down a tree in Stanley Park to make a canoe, a racing canoe, and there is one such tree, with a little hole 
in it, near the tree we cut down for the racing canoe, and there are many such throughout the park, right 
at the head of Beaver Lake trail. You see, the Indian fellers had nothing but stone chisels and a big round 
stone for a hammer. Cedar trees expand in girth near the ground; frequently they are hollow or rotten in 
the centre; there would be disadvantage in cutting off at the widest diameter, for not only would the bulge 
have to be cut off with a stone chisel, but the lower end might have a rotten centre; too much extra labour.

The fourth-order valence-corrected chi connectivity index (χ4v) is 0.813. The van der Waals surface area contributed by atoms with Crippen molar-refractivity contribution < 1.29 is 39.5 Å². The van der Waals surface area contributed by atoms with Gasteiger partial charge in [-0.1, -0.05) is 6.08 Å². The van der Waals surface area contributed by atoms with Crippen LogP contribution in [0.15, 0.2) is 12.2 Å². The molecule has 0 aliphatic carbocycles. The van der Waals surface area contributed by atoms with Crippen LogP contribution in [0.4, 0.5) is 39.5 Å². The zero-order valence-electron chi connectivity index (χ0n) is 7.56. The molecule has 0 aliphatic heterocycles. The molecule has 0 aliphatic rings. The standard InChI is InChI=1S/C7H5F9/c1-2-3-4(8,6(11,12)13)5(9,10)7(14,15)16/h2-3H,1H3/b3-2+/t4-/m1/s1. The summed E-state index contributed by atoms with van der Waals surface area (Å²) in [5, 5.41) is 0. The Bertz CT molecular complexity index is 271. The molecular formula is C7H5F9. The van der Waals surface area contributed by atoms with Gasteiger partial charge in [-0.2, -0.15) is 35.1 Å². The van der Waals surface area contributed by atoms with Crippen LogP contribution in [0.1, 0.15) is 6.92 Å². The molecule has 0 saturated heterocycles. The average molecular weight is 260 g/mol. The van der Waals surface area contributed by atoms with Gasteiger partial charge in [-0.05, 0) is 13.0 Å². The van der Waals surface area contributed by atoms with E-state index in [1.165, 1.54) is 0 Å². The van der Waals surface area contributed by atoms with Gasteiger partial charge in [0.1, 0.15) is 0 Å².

So they eliminated all this extra work by going a few feet up the tree trunk and cutting in an exploratory 
hole, ascertained if the tree was sound; if a rotten centre was struck, the tree was abandoned. That is the 


meaning of those little holes in the cedar trees; they are abandoned trees; ask the park forester to show 
them to you. 

"Siwash Rock! Well, Chants is not only a big rock on the beach, that is, symbolically Siwash Rock's 
fishing line rolled up in a ball, but it also includes a big hole in the cliff nearby where Slahkayulsh kept his 
fishing tackle. You can see the hole as you come in on the Victoria boat. Stuk-tuks is too abrupt a 
pronunciation of the name for the little bay known as Fisherman's Cove; abruptness destroys the sense of 
the root from which the word is derived. The longer Stoak-tux is better; it means 'all cut up'; the rocks 
there are all fluted and cut up. 

"Dick Isaacs' Indian name is Que-yah-chulk; Tim Moody's is Yahmas. Frank Charlie" (Ayatak) "of